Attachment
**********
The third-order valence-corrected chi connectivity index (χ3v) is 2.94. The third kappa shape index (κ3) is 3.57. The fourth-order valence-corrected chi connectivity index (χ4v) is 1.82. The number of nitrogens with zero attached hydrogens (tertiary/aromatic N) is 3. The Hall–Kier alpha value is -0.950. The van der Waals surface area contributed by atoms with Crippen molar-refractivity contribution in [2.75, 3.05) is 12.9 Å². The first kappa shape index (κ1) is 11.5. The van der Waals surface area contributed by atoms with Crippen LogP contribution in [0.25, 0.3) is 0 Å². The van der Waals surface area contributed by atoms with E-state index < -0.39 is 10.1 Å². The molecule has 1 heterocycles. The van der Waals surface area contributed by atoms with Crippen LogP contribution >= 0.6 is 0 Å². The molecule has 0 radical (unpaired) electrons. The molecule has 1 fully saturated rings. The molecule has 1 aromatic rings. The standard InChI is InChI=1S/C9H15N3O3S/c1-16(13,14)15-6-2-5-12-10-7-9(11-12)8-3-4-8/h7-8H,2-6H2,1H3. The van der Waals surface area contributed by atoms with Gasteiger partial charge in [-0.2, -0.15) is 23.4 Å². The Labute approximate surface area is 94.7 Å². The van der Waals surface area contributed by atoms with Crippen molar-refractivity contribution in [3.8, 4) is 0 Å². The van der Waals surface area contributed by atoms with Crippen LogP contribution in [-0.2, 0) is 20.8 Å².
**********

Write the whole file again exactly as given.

The third-order valence-corrected chi connectivity index (χ3v) is 2.94. The third kappa shape index (κ3) is 3.57. The fourth-order valence-corrected chi connectivity index (χ4v) is 1.82. The number of nitrogens with zero attached hydrogens (tertiary/aromatic N) is 3. The Hall–Kier alpha value is -0.950. The van der Waals surface area contributed by atoms with Crippen molar-refractivity contribution in [2.75, 3.05) is 12.9 Å². The first kappa shape index (κ1) is 11.5. The van der Waals surface area contributed by atoms with Crippen LogP contribution in [0.25, 0.3) is 0 Å². The van der Waals surface area contributed by atoms with E-state index < -0.39 is 10.1 Å². The molecule has 1 heterocycles. The van der Waals surface area contributed by atoms with Crippen LogP contribution >= 0.6 is 0 Å². The molecule has 0 radical (unpaired) electrons. The molecule has 1 fully saturated rings. The molecule has 1 aromatic rings. The standard InChI is InChI=1S/C9H15N3O3S/c1-16(13,14)15-6-2-5-12-10-7-9(11-12)8-3-4-8/h7-8H,2-6H2,1H3. The van der Waals surface area contributed by atoms with Gasteiger partial charge in [-0.2, -0.15) is 23.4 Å². The Labute approximate surface area is 94.7 Å². The van der Waals surface area contributed by atoms with Crippen molar-refractivity contribution in [3.8, 4) is 0 Å². The van der Waals surface area contributed by atoms with Crippen LogP contribution in [-0.2, 0) is 20.8 Å².